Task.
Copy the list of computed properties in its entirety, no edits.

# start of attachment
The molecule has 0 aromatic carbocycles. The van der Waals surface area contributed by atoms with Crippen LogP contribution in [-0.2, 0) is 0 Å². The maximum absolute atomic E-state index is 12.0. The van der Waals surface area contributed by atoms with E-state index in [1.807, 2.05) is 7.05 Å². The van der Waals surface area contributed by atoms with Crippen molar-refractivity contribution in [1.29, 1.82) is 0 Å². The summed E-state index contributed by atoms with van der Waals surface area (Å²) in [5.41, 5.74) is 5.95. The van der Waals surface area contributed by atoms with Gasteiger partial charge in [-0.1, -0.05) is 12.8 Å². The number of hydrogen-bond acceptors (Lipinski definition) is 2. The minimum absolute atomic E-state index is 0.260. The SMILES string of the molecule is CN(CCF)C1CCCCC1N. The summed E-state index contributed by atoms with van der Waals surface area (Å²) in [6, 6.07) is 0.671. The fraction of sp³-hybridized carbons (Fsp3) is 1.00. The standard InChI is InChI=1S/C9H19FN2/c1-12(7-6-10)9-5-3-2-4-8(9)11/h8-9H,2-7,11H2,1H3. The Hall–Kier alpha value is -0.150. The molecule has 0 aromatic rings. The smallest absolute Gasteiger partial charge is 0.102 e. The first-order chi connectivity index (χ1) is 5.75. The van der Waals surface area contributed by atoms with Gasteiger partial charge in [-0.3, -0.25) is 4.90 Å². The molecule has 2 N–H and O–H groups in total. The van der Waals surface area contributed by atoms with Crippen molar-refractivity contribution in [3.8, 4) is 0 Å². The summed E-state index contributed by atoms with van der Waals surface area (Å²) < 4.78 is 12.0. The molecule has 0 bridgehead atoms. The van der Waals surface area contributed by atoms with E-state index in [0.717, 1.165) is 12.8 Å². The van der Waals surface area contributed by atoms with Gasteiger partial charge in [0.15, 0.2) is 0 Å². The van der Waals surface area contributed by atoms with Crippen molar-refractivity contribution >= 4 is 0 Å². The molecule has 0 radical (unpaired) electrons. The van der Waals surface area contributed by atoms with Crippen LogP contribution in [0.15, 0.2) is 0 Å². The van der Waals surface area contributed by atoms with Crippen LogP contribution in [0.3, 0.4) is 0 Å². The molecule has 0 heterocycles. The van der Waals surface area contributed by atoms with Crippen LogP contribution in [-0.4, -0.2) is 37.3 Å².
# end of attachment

The molecule has 0 aromatic carbocycles. The van der Waals surface area contributed by atoms with Crippen LogP contribution in [-0.2, 0) is 0 Å². The maximum absolute atomic E-state index is 12.0. The van der Waals surface area contributed by atoms with E-state index in [1.807, 2.05) is 7.05 Å². The van der Waals surface area contributed by atoms with Crippen molar-refractivity contribution in [1.29, 1.82) is 0 Å². The summed E-state index contributed by atoms with van der Waals surface area (Å²) in [5.41, 5.74) is 5.95. The van der Waals surface area contributed by atoms with Gasteiger partial charge in [-0.1, -0.05) is 12.8 Å². The number of hydrogen-bond acceptors (Lipinski definition) is 2. The minimum absolute atomic E-state index is 0.260. The SMILES string of the molecule is CN(CCF)C1CCCCC1N. The summed E-state index contributed by atoms with van der Waals surface area (Å²) in [6, 6.07) is 0.671. The fraction of sp³-hybridized carbons (Fsp3) is 1.00. The standard InChI is InChI=1S/C9H19FN2/c1-12(7-6-10)9-5-3-2-4-8(9)11/h8-9H,2-7,11H2,1H3. The Hall–Kier alpha value is -0.150. The molecule has 0 aromatic rings. The smallest absolute Gasteiger partial charge is 0.102 e. The first-order chi connectivity index (χ1) is 5.75. The van der Waals surface area contributed by atoms with Gasteiger partial charge in [-0.3, -0.25) is 4.90 Å². The molecule has 2 N–H and O–H groups in total. The van der Waals surface area contributed by atoms with Crippen molar-refractivity contribution in [3.8, 4) is 0 Å². The summed E-state index contributed by atoms with van der Waals surface area (Å²) < 4.78 is 12.0. The molecule has 0 bridgehead atoms. The van der Waals surface area contributed by atoms with E-state index in [0.717, 1.165) is 12.8 Å². The van der Waals surface area contributed by atoms with Gasteiger partial charge in [0.15, 0.2) is 0 Å². The van der Waals surface area contributed by atoms with Crippen molar-refractivity contribution >= 4 is 0 Å². The molecule has 0 radical (unpaired) electrons. The van der Waals surface area contributed by atoms with Crippen LogP contribution in [0.15, 0.2) is 0 Å². The van der Waals surface area contributed by atoms with Crippen LogP contribution in [0.3, 0.4) is 0 Å². The molecule has 0 heterocycles. The van der Waals surface area contributed by atoms with Crippen LogP contribution in [-0.4, -0.2) is 37.3 Å².